javaScript closure examples

What is often considered an aspect of advanced javaScript is the subject of closures. There are many ways to go about defining what a closure is. Some definitions are very simple yet technically still correct, while other definitions are a bit of a mouth full but do a better job doing them justice. There are all ready many posts on this subject, just about any javaScript developer that writes a blog on javaScript will likely get around to writing a post on them sooner or later, along with things like the this keyword, and the nature of prototype inheritance. So it was only a matter of time until I wrote this post, so as such, here it is. Today I will be looking into closures.

1 - javaScript closure

One of the simplest definitions of a closure that I have come across in my travels on-line can be summarized like this.

A closure is a function within a function

This is defiantly true, but just saying that alone does leave a great deal to the imagination. To really do closures justice I would need to elaborate a bit more than just that. One way would be to give another definitional that is a little more long winded. Maybe something alone the lines of:

A closure is a collection of two functions where there is an inner and outer function, the outer function closes over the inner function, and provides a function level scope that can be accessed from within the inner function, and in addition the inner function level scope can not be accessed from within the scope of the outer function.

Okay that one was a little more intense, sure, but maybe it still does not cover everything there is to know about them, and why it is that they are useful. That being said maybe it is best to just study some code examples. Some very simple, others maybe not so simple. In addition of course there is learning by doing, taking the time to reproduce your own unique examples of javaScript closures. So lets take a look at some closure examples then.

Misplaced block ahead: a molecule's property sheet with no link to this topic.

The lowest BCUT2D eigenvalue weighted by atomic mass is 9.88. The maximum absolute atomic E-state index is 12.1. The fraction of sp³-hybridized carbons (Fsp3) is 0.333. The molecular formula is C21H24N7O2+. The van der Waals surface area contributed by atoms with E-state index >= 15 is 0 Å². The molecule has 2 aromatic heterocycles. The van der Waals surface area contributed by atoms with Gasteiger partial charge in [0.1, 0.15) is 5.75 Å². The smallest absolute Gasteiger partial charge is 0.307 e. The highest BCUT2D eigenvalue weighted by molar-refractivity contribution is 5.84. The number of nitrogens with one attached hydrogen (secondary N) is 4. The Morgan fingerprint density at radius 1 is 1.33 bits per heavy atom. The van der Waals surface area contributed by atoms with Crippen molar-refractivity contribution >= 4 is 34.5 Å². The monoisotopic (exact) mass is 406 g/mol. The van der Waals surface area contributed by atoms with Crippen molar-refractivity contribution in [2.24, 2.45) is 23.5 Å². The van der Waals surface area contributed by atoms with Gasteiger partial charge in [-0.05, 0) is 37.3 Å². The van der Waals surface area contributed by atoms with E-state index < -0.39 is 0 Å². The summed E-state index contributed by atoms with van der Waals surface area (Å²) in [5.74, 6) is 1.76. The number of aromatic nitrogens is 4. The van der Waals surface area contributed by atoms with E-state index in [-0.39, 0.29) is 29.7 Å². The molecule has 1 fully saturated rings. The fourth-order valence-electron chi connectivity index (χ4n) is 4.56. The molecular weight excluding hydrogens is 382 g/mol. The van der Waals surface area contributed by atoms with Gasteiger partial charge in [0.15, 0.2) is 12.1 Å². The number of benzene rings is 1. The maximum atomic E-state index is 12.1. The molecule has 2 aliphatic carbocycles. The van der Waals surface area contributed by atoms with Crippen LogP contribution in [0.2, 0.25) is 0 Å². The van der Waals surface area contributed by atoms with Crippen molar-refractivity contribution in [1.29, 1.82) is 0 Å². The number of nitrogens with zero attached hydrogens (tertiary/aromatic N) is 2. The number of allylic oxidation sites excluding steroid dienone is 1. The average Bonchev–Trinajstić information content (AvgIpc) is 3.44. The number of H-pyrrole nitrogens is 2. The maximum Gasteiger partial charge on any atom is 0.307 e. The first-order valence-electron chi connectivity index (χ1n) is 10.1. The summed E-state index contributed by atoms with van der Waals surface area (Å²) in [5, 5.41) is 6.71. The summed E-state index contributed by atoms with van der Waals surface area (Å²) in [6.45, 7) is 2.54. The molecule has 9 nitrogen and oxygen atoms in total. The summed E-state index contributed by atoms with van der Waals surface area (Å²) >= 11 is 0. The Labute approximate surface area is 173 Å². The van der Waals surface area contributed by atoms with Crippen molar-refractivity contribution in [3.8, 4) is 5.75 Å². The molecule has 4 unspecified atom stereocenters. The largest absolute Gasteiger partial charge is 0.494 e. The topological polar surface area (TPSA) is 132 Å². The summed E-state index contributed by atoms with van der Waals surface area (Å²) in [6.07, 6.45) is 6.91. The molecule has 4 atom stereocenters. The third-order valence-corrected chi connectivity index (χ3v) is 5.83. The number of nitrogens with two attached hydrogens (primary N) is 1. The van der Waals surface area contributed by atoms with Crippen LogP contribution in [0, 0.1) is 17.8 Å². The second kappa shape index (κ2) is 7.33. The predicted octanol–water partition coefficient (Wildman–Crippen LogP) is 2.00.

2 - Basic closure example

For starters here is a basic example of a closure where the outer function is one where I pass and x and y argument. When I do so those arguments become local variables within the scope of that outer function. I then return an inner function that has parameters of it’s own, that are used with the parameters of the outer function.

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var point = function (x, y) {
return function (dx, dy) {
return {
x: x += dx,
y: y += dy
}
}
};
var pt = point(15,5);
console.log( pt(-5,5) ); // { x: 10, y: 10 }
console.log( pt(32,90) ); // { x: 42, y: 100 }

When calling the outer function the inner function is returned, and I can then use that inner function as a way to work with a state that exists in the scope of the outer function. This comes in handy now and then when a situation arises that calls for it, the nature of this is one that helps to sore a state, and keep things organized.